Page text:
Holy cow, I wrote a book!
Oh wait, there's also
There are many ways of identifying the window that appears
beneath a point.
The documentation for each one describes how they work,
but I figured I'd do a little compare/contrast to help you
decide which one you want for your particular programming problem.
The oldest functions are WindowFromPoint
The primary difference between them is that
WindowFromPoint returns the deepest window
beneath the point, whereas
ChildWindowFromPoint returns the shallowest.
What do I mean by deep and shallow?
Suppose you have a top-level window P
and a child window C.
And suppose you ask one of the above functions,
"What window is beneath this point?"
when the point is squarely over window C.
The WindowFromPoint function looks for the most heavily
nested window that contains the point, which is window C.
On the other hand
ChildWindowFromPoint function looks for the least
nested window that contains the point, which is window P,
assuming you passed GetDesktopWindow as the starting point.
That's the most important difference between the two functions,
but there are others, primarily with how the functions treat
hidden, disabled, and transparent windows.
Some functions will pay attention to hidden, disabled, and/or transparent
windows; others will skip them.
Note that when a window is skipped,
the entire window hierarchy starting from that window is skipped.
if you call a function that skips disabled windows,
then all children of disabled windows will also be skipped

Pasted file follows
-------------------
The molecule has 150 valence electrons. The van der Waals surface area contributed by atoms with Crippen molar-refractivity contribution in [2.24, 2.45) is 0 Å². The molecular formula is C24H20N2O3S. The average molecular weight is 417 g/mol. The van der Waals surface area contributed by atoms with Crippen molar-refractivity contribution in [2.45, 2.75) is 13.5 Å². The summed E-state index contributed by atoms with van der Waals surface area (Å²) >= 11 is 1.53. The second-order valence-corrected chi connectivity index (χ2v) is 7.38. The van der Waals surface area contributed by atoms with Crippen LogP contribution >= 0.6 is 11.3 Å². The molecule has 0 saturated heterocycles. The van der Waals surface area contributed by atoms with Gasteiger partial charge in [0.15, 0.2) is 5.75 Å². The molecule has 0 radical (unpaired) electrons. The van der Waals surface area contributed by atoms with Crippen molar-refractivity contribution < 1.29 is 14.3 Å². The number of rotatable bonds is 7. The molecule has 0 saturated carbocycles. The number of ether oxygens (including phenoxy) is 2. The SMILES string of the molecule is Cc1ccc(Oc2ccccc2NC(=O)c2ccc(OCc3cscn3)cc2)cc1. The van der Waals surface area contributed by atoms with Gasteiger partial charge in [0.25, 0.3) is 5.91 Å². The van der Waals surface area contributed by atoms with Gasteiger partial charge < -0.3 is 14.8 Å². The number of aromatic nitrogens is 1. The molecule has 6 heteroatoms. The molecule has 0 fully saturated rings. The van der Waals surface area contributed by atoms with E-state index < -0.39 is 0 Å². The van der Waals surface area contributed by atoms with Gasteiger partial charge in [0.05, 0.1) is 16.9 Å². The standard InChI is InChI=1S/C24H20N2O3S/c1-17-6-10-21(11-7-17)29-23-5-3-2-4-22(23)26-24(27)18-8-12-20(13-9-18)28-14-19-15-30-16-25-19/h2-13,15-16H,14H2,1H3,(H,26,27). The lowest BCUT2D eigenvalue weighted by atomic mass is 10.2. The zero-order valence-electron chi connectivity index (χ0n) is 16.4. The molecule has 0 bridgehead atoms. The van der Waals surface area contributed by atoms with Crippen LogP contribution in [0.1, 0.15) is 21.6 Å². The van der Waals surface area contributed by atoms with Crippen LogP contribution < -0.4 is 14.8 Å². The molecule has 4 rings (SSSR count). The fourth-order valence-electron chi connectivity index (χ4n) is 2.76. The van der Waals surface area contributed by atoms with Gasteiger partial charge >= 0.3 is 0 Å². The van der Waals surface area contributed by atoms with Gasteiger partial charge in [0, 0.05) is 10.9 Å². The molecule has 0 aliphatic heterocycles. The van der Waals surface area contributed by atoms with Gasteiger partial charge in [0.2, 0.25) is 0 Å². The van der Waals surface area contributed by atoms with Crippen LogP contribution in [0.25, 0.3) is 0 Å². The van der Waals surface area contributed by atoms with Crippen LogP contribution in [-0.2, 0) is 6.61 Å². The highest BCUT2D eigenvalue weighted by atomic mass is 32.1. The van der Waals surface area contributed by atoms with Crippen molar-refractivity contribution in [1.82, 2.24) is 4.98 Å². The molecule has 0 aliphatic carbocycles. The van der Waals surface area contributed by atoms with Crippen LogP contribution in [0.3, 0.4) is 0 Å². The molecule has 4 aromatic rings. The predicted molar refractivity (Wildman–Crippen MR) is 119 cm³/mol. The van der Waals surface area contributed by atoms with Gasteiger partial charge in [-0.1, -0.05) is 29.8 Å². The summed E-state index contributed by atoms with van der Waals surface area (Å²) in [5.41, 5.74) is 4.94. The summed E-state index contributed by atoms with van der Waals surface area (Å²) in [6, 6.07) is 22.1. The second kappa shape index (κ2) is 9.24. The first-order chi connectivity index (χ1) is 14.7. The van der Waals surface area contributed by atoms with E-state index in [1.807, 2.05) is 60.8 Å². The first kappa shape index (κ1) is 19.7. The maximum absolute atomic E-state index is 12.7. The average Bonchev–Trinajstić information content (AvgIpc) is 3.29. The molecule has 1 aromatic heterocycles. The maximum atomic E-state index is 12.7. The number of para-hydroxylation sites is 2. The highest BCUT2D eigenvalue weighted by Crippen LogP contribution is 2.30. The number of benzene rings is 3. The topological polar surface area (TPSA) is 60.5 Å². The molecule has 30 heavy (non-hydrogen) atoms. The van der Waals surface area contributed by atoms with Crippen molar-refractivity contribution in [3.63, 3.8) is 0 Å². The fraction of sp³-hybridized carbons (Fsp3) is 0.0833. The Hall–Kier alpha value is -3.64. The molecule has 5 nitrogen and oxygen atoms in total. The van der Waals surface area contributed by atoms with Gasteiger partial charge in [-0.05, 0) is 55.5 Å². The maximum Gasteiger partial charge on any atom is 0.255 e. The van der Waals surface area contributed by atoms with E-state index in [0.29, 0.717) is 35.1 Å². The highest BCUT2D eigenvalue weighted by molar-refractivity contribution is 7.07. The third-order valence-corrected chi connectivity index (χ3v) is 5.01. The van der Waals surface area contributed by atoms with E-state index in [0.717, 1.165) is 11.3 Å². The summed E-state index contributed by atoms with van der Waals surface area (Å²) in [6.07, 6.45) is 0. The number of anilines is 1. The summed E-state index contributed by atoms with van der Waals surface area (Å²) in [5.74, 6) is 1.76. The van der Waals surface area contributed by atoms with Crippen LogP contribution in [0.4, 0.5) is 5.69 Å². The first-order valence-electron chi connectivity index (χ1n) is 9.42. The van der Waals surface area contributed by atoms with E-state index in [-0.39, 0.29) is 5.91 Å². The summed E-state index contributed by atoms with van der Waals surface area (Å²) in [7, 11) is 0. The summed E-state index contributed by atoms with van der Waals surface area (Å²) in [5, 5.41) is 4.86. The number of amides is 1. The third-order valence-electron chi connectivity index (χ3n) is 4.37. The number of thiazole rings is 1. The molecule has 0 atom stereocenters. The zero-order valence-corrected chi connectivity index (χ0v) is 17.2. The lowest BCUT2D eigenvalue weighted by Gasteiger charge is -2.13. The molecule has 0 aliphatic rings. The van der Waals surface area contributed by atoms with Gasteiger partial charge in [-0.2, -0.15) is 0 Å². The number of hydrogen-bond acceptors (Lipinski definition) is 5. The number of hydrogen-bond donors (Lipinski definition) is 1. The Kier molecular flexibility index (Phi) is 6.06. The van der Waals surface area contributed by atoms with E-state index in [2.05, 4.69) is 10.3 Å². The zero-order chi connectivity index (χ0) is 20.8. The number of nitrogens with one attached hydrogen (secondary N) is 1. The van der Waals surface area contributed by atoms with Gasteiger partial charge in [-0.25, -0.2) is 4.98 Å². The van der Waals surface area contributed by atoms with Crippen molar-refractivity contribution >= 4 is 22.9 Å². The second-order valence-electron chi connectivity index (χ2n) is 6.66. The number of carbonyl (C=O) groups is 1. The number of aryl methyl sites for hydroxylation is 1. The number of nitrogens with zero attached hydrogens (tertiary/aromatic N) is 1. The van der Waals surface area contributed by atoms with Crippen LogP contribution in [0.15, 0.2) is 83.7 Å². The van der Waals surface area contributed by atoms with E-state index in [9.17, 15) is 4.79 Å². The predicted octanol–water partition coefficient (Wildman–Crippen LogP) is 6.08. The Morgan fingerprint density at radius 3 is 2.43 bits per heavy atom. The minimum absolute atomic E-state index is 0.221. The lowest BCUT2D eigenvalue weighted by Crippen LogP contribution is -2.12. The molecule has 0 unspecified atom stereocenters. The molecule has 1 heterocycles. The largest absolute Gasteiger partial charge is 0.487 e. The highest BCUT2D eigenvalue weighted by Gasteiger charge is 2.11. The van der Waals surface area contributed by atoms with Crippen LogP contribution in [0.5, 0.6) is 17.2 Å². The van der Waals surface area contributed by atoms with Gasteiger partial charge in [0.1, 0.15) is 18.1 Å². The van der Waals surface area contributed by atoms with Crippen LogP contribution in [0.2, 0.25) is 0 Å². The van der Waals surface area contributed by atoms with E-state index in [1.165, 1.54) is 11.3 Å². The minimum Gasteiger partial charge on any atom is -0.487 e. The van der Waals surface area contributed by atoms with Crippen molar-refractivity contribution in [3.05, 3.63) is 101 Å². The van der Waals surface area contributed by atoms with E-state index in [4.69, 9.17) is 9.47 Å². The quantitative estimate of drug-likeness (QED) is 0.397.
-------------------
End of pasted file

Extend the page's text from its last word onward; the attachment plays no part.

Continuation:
(even if the children are enabled).
Here we go in tabular form.
The return values for the various ...FromPoint...
functions are the same:
The entries for ChildWindowFromPointEx are marked
Optional because you, the caller, get to specify whether
you want them to be skipped or included based on the CWP_*
flags that you pass in.
¹There is a lot hiding behind the word Transparent
because there are multiple ways a window can be determined transparent.
The ...ChildWindowFromPoint... functions define
transparent as has the WS_EX_TRANSPARENT extended
²On the other hand, WindowFromPoint defines transparent as
returns HTTRANSPARENT in response to
Actually, that's still not true.
If the window belongs to a process
different from the one calling
WindowFromPoint will not send the message
and will simply treat the window as opaque (i.e., not transparent).
³The RealChildWindowFromPoint includes transparent windows
in the search, but
has a special case for group boxes:
The RealChildWindowFromPoint function skips over group boxes,
unless the return value would have been the parent window,
in which case it returns the group box after all.
Why is RealChildWindowFromPoint so indecisive?
The RealChildWindowFromPoint function was added as part of
the changes to Windows to support accessibility.
The intended audience for RealChildWindowFromPoint
is accessibility tools which want to return a "reasonable"
window beneath a specific point.
Since group boxes usually enclose other controls,
RealChildWindowFromPoint prefers to return one of the
but if the point belongs to the group box frame, then it'll return
the group box.
One place I see confusion over the various ...WindowFromPoint...
functions is code which uses one of the functions,
and then massages the result,
unaware that there is already a function that returns the
pre-massaged result for you.
For example, I've seen code which calls
WindowFromPoint followed by
This does a pointless down-and-up traversal of the window tree,
searching for the deepest window that lies beneath the specified
point, then walking back up the tree to convert it to a shallow window.
This is the Rube Goldberg way of calling
Next time, a look at the mysterious
What makes this function more real?